Heart Attacks: It All Boils Down to LDL-P

…according to Drs. Thomas Dayspring and JamesUnderberg. By LDL-P, they mean LDL cholesterol particle number. I don’t know if these guys are right or not. I bet it’s more complicated than LDL particle number.

Most heart attacks (aka myocardial infarctions) indeed seem to be caused by acute rupture of an atherosclerotic plaque that’s been present for years. Two key questions are:

  1. What causes the plaque?
  2. Why causes them to rupture?

Underberg and Dayspring write:

The only absolute requirement for plaque development is the presence of cholesterol in the artery: although there are additional heart risk factors like smoking, hypertension, obesity, family history, diabetes, kidney disease, etc., none of those need to be present. Unfortunately, measuring cholesterol in the blood, where it cannot cause plaque, until recently has been the standard of risk-testing. That belief was erroneous and we now have much better biomarkers to use for CV risk-assessment. The graveyard and coronary care units are filled with individuals whose pre-death cholesterol levels were perfect. We now understand that the major way cholesterol gets into the arteries is as a passenger, in protein-enwrapped particles, called lipoproteins.

Particle entry into the artery wall is driven by the amount of particles (particle number) not by how much cholesterol they contain. Coronary heart disease is very often found in those with normal total or LDL-cholesterol (LDL-C) levels in the presence of a high LDL particle number (LDL-P). By far, the most common underlying condition that increases LDL particle concentration is insulin resistance, or prediabetes, a state where the body actually resists the action of the sugar controlling hormone insulin. This is the most common scenario where patients have significant heart attack risk with perfectly normal cholesterol levels. The good news is that we can easily fix this, sometimes without medication. The key to understanding how comes with the knowledge that the driving forces are dietary carbohydrates, especially fructose and high-fructose corn syrup. In the past, we’ve often been told that elimination of saturated fats from the diet would help solve the problem. That was bad advice. The fact is that until those predisposed to insulin resistance drastically reduce their carbohydrate intake, sudden deaths from coronary heart disease and the exploding diabetes epidemic will continue to prematurely kill those so afflicted.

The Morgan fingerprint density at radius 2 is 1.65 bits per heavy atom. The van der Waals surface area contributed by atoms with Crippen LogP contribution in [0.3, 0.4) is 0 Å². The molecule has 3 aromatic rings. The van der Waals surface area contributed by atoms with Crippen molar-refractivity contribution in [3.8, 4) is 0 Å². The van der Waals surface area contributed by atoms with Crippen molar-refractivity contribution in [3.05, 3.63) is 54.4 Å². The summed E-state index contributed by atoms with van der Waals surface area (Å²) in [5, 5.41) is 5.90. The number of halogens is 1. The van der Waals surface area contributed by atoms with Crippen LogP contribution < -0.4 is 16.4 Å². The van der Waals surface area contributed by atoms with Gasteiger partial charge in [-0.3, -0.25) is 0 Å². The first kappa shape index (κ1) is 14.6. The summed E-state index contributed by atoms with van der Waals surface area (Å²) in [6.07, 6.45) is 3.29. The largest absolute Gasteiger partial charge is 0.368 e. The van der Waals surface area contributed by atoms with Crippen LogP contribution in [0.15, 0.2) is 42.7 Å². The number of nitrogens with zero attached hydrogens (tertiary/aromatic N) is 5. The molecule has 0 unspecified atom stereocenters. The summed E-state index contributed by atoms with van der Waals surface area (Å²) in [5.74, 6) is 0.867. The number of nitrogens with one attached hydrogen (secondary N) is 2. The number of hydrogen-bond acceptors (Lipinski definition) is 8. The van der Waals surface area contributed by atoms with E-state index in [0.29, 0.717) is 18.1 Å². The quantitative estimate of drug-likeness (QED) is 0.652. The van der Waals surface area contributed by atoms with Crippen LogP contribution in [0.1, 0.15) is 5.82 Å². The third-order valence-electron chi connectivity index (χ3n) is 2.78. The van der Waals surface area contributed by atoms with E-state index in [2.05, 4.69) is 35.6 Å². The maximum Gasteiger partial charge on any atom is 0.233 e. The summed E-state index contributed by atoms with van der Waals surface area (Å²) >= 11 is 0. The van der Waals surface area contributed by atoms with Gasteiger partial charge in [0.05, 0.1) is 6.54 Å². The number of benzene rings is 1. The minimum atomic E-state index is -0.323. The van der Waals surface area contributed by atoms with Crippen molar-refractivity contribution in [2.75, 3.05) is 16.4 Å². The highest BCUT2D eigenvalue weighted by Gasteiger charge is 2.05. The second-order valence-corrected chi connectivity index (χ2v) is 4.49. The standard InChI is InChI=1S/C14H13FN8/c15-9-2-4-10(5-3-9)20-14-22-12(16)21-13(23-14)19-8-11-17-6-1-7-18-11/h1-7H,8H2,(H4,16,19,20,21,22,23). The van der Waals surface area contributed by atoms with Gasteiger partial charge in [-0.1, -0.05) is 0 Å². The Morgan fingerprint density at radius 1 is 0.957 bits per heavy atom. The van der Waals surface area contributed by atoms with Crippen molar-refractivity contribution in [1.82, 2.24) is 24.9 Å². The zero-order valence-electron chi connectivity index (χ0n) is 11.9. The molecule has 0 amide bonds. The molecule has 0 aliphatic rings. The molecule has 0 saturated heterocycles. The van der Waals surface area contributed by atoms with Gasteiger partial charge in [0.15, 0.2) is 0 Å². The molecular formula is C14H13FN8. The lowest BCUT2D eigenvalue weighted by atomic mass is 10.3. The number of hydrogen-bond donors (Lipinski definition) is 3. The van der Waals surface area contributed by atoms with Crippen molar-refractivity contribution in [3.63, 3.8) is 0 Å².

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 And for goodness’ sake, if you want to live longer, start reducing the amount of dietary carbohydrates, including bread, potatoes, rice, soda and sweetened beverages (including fruit juices), cereal, candy – the list is large).

Underberg and Dayspring don’t mention don’t mention LDL particle size, such as small/dense and large/fluffy; the former are thought by many to be much more highly atherogenic. Is that outdated?

Whoever figures out the immediate cause of plaque rupture and how to reliably prevent it will win a Nobel Prize in Medicine.

Read the whole enchilada.

Steve Parker, M.D.

About Dayspring and Underberg:

Thomas Dayspring MD, FACP, FNLA   Director of Cardiovascular Education, The Foundation for Health Improvement and Technology, Richmond, VA. Clinical Assistant Professor of Medicine, University of Medicine and Dentistry of New Jersey, New Jersey Medical School.

James Underberg MD, FACP, FNLA   Clinical Assistant Professor of Medicine in the Division of General Internal Medicine at NYU Medical School and the NYU Center for Cardiovascular Disease Prevention . Director of the Bellevue Hospital Primary Care Lipid Management Clinic.

Steve Parker, M.D.

h/t Dr. Axel Sigurdsson

2 responses to “Heart Attacks: It All Boils Down to LDL-P

  1. Size of the LDL particles is now seen as more of a reflection of their absolute concentration. In other words, if you have 100 mg/dL or LDL cholesterol (the stuff inside the particles) and you have small LDL particles (the containers) then you will obviously need more LDL particles to carry the cholesterol around. The key question is how many?

    Once you adjust the statistical model of LDL size for the number of LDL particles, then size becomes an statistically insignificant. An example is people who have familial hypercholesterolemia. They typically have big LDL particles, but too many of them. They die in their 30’s if they don’t receive aphoresis. Size doesn’t help them one bit!

    • Tom, you remind me of a case I saw 20 years ago: woman in her 30s, familial hypercholesterolemia, serum cholesterol about 500 mg/dl. She’d already had coronary artery bypass grafting. Many in her family didn’t live past 40. We weren’t measuring particle size or number back then.